Thanks for another great post. You are an inspiration to me.

    • diannejacob says

      Oh thanks Rivki. I haven’t read Melissa’s book yet, but I’m a big fan of her column in the New York Times.

  8. says

    Well, the headnotes were really essays, but Laurie Colwin’s books “Home Cooking” and “More Home Cooking” come to mind. After reading each essay, I wanted to eat the eggplant, make the beef stew, bake the Jamaican black cake.

    • diannejacob says

      Thanks for reminding me. I could have quoted at length from Laurie Colewin. Love her books.

  9. says

    Dianne, I definitely didn’t agree fully with that prior post, and still think that you are looking for flowery prose where many cookbook authors write recipes, not literature (I also thought some of the “do not do’s” in your prior post were actually helpful to “do” from a reader perspective!). However, I think the examples you have offered are wonderful and also think you explained them (and what you like about them) very well. The useful and constructive advice you’ve included can definitely be utilized by any recipe author. Thank you.

    • diannejacob says

      Thanks Alisa. Recipes and literature are not necessarily mutually exclusive. Some of the diet books and quick and easy cooking books could use less tired writing, but on the other hand, they appeal to a different audience.

  10. says

    I love those examples, I think what is especially fun is that you can pick up on each author’s unique style. Even before I realized one of the quotes was from the Barefoot Contessa I knew it was from her because I could just hear her voice and tone. I think that’s something I always struggle with is how to make my voice well defined, while still be true to who I am.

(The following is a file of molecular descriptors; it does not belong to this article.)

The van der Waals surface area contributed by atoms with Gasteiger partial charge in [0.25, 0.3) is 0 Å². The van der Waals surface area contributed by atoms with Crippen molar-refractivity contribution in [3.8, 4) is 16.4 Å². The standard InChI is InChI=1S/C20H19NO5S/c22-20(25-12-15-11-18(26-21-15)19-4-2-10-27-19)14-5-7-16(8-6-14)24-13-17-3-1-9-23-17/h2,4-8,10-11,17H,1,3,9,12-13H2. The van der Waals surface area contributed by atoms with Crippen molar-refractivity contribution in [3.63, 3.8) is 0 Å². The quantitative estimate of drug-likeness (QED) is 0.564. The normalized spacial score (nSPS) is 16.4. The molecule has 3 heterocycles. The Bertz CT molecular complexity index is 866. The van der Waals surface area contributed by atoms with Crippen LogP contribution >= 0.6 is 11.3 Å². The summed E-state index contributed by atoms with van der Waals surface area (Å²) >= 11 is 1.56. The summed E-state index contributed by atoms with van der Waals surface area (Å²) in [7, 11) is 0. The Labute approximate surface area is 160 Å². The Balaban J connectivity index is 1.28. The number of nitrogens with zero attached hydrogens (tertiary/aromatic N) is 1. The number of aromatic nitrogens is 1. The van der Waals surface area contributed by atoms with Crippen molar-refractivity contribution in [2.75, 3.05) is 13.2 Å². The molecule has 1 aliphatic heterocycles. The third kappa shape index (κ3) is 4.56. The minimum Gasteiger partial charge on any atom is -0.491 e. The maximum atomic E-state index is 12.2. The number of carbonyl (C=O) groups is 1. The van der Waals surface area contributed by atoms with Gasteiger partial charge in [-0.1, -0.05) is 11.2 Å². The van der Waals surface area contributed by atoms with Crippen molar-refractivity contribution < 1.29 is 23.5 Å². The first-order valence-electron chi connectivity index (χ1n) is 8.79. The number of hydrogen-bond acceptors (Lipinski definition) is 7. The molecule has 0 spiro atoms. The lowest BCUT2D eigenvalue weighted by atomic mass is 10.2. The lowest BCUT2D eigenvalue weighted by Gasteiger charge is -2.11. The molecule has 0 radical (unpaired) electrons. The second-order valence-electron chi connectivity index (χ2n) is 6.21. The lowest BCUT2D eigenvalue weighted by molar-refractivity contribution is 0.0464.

I will also say I am a fan of when writers serve up their recipe in the context of an antedote or a story. I always love the sense of greater purpose and meaning it gives the recipe because it gives me a sense of how it fits into something emotional that goes beyond just the meal. That said, I think on my own blog I struggle with this a little, particularly how developed to make the anecdote without making it so verbose that it ecllipses the recipe or causes people to tune out.

    • diannejacob says

      I suppose there’s always a risk of that, but on the other hand, a good storyteller will keep people reading all the way to the end.

  11. says

    II find it’s hard to strike a balance between writing a headnote that ‘s interesting and alluring vs. one that seems complicated enough that the reader wants to skip it completely and just get down to the recipe.

    • diannejacob says

      Yes, when I was looking for examples I found some headnotes that went on for a few pages. Still, they were from popular authors like Julia Child and Richard Olney.

  12. says

    Here’s an example from Rick Bayless’ “Mexican Everyday” cookbook which heads up the recipe for Mushroom-Potato Crema with Roasted Poblanos:

    “This soup shows off the natural affinity between earthy mushrooms and earthy potatoes. Too much of a good thing can, sometimes, lead to lost luster, which is why I like the deep-green spice of roasted poblanos in this soup. And the aromatic flecks of cilantro. And, of course, the sweet bits of corn. If I want to gild this beautiful lily, I’ll cook a small handful of chopped bacon until crisp and add it to the soup just before serving.”